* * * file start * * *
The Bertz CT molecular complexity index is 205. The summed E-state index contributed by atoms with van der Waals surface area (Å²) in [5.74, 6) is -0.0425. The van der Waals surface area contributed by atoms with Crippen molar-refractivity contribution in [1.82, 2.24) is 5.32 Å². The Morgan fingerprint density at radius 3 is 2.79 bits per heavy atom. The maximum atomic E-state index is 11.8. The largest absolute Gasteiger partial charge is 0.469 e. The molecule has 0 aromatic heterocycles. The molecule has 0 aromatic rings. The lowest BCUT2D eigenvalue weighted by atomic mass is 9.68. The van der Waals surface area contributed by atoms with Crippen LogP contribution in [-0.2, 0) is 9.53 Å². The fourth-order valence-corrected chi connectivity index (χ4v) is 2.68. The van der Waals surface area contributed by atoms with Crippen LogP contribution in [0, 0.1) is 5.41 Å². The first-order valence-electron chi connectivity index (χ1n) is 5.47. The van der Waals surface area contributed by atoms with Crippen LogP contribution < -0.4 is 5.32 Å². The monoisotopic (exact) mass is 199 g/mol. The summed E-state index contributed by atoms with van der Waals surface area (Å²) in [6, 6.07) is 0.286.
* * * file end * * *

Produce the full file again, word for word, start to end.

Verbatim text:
The Bertz CT molecular complexity index is 205. The summed E-state index contributed by atoms with van der Waals surface area (Å²) in [5.74, 6) is -0.0425. The van der Waals surface area contributed by atoms with Crippen molar-refractivity contribution in [1.82, 2.24) is 5.32 Å². The Morgan fingerprint density at radius 3 is 2.79 bits per heavy atom. The maximum atomic E-state index is 11.8. The largest absolute Gasteiger partial charge is 0.469 e. The molecule has 0 aromatic heterocycles. The molecule has 0 aromatic rings. The lowest BCUT2D eigenvalue weighted by atomic mass is 9.68. The van der Waals surface area contributed by atoms with Crippen LogP contribution in [-0.2, 0) is 9.53 Å². The fourth-order valence-corrected chi connectivity index (χ4v) is 2.68. The van der Waals surface area contributed by atoms with Crippen LogP contribution in [0, 0.1) is 5.41 Å². The first-order valence-electron chi connectivity index (χ1n) is 5.47. The van der Waals surface area contributed by atoms with Crippen LogP contribution < -0.4 is 5.32 Å². The monoisotopic (exact) mass is 199 g/mol. The summed E-state index contributed by atoms with van der Waals surface area (Å²) in [6, 6.07) is 0.286.